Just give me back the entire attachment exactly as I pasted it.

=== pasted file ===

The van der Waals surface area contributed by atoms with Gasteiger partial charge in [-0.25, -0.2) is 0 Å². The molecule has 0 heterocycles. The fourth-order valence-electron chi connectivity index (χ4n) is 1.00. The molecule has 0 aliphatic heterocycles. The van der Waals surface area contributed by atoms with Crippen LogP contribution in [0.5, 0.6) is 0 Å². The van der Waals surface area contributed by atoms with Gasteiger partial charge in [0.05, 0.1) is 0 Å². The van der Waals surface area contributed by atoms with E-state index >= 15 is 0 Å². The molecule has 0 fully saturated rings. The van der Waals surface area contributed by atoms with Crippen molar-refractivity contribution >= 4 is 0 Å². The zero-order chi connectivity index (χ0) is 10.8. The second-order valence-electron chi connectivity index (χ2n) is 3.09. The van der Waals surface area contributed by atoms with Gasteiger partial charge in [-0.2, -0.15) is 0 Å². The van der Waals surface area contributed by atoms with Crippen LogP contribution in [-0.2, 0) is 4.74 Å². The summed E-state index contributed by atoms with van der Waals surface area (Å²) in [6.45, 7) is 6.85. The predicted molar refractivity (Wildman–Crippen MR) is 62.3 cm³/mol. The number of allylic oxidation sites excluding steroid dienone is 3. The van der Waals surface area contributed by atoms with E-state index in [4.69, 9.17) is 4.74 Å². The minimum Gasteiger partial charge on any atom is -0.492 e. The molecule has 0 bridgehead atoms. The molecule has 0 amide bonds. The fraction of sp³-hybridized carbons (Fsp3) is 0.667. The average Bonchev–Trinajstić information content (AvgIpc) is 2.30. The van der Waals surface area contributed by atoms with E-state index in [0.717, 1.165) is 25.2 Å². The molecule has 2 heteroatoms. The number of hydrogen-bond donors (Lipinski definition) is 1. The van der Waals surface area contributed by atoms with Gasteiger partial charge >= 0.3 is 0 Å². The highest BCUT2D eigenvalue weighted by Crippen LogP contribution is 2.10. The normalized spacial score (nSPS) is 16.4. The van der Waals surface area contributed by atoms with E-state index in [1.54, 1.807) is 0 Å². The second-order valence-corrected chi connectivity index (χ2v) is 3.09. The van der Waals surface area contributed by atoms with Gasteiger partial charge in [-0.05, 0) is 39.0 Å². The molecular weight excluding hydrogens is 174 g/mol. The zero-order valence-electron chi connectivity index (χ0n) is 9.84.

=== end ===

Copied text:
The van der Waals surface area contributed by atoms with Gasteiger partial charge in [-0.25, -0.2) is 0 Å². The molecule has 0 heterocycles. The fourth-order valence-electron chi connectivity index (χ4n) is 1.00. The molecule has 0 aliphatic heterocycles. The van der Waals surface area contributed by atoms with Crippen LogP contribution in [0.5, 0.6) is 0 Å². The van der Waals surface area contributed by atoms with Gasteiger partial charge in [0.05, 0.1) is 0 Å². The van der Waals surface area contributed by atoms with E-state index >= 15 is 0 Å². The molecule has 0 fully saturated rings. The van der Waals surface area contributed by atoms with Crippen molar-refractivity contribution >= 4 is 0 Å². The zero-order chi connectivity index (χ0) is 10.8. The second-order valence-electron chi connectivity index (χ2n) is 3.09. The van der Waals surface area contributed by atoms with Gasteiger partial charge in [-0.2, -0.15) is 0 Å². The van der Waals surface area contributed by atoms with Crippen LogP contribution in [-0.2, 0) is 4.74 Å². The summed E-state index contributed by atoms with van der Waals surface area (Å²) in [6.45, 7) is 6.85. The predicted molar refractivity (Wildman–Crippen MR) is 62.3 cm³/mol. The number of allylic oxidation sites excluding steroid dienone is 3. The van der Waals surface area contributed by atoms with E-state index in [4.69, 9.17) is 4.74 Å². The minimum Gasteiger partial charge on any atom is -0.492 e. The molecule has 0 bridgehead atoms. The molecule has 0 amide bonds. The fraction of sp³-hybridized carbons (Fsp3) is 0.667. The average Bonchev–Trinajstić information content (AvgIpc) is 2.30. The van der Waals surface area contributed by atoms with E-state index in [0.717, 1.165) is 25.2 Å². The molecule has 2 heteroatoms. The number of hydrogen-bond donors (Lipinski definition) is 1. The van der Waals surface area contributed by atoms with Gasteiger partial charge >= 0.3 is 0 Å². The highest BCUT2D eigenvalue weighted by Crippen LogP contribution is 2.10. The normalized spacial score (nSPS) is 16.4. The van der Waals surface area contributed by atoms with E-state index in [1.54, 1.807) is 0 Å². The second-order valence-corrected chi connectivity index (χ2v) is 3.09. The van der Waals surface area contributed by atoms with Gasteiger partial charge in [-0.05, 0) is 39.0 Å². The molecular weight excluding hydrogens is 174 g/mol. The zero-order valence-electron chi connectivity index (χ0n) is 9.84.